International health insurance policies could eventually be influenced by a new technique detailed in the journal Nature, which outlines the spread of malarial drug resistance and the evolution of organisms that carry the disease.
Plasmodium falciparum is responsible for many of the most severe forms of the condition, with this parasite spread by mosquitoes.
Around 600,000 people die from the condition every year, with more than 200 million people infected worldwide and with sub-Saharan children under the age of five some of the most vulnerable to the international healthcare issue.
It is found in over 100 countries, with these areas generally in tropical climes.
However, researchers have now utilised patient blood samples using infomatics and sequencing technologies to analyse malaria genomes.
Scientists found there were unique differences in the development of the illness in Oceania, Africa and Asia.
They also discovered that a person with a malarial infection frequently could harbour a number of parasites with separate genetics, with the organism creating new forms by swapping DNA.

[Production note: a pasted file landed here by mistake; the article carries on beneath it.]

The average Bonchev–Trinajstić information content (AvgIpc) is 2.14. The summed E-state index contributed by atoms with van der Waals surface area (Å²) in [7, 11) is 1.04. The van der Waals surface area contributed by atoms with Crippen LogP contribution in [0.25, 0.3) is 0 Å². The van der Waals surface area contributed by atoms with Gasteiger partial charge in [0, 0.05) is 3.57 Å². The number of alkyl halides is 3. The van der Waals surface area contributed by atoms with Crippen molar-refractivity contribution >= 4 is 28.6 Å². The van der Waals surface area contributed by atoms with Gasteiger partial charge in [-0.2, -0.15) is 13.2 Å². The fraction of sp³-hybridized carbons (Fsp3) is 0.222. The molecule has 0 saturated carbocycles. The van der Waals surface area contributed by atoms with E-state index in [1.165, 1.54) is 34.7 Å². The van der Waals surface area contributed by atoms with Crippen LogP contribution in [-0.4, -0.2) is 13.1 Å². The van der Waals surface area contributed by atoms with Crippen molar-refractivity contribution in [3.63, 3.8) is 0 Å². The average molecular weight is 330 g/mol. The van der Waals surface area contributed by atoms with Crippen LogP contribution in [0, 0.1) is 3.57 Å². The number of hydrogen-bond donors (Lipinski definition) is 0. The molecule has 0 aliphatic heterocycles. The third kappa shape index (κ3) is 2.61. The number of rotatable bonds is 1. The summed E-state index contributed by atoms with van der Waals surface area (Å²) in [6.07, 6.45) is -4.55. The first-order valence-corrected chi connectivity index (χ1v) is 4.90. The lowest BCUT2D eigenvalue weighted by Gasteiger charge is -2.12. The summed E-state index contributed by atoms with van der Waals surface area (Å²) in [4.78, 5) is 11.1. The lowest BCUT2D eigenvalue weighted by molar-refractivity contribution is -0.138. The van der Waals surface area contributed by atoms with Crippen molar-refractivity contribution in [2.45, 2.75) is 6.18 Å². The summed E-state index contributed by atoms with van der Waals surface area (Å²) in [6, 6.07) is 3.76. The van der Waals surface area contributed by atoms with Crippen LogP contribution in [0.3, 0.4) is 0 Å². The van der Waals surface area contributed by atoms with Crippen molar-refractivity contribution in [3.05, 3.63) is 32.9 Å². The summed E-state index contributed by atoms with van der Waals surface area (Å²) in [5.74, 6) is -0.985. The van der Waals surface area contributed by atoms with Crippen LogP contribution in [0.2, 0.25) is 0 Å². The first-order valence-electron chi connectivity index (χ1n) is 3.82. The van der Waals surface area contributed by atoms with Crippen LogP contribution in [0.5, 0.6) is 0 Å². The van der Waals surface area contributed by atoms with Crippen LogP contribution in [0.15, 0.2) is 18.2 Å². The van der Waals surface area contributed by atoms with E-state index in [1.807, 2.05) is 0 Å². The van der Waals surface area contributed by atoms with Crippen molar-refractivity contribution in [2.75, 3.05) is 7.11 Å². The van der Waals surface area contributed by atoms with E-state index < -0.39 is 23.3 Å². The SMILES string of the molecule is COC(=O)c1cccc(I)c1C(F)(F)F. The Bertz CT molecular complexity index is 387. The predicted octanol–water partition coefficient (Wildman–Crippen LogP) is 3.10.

Geography and human factors therefore have been shown to have a significant impact on the rate of parasite evolution, while countries with elevated malaria transmission levels – specifically Mali and Burkina Faso – had a strong intermingling of Plasmodium falciparum genomes.
Malaria control in Cambodia and Thailand, as well as restricted travel between the two nations, has resulted in the parasites on the border being significantly different to those in Africa and on the Thai – Burmese border.
"This research provides fundamental insights into the population structure and evolution of Plasmodium falciparum that are essential if we are to identify, map, and then contain spreading resistance," Professor Nick White of Oxford University and Thailand's Mahidol University said.
"If we want to control resistance, we first need to be able to monitor the genetic diversity of [Plasmodium] falciparum and identify hotspots of potential resistance as they occur," member of the Wellcome Trust Sanger Institute and Oxford University and senior author of the study Professor Dominic Kwiatkowski added.
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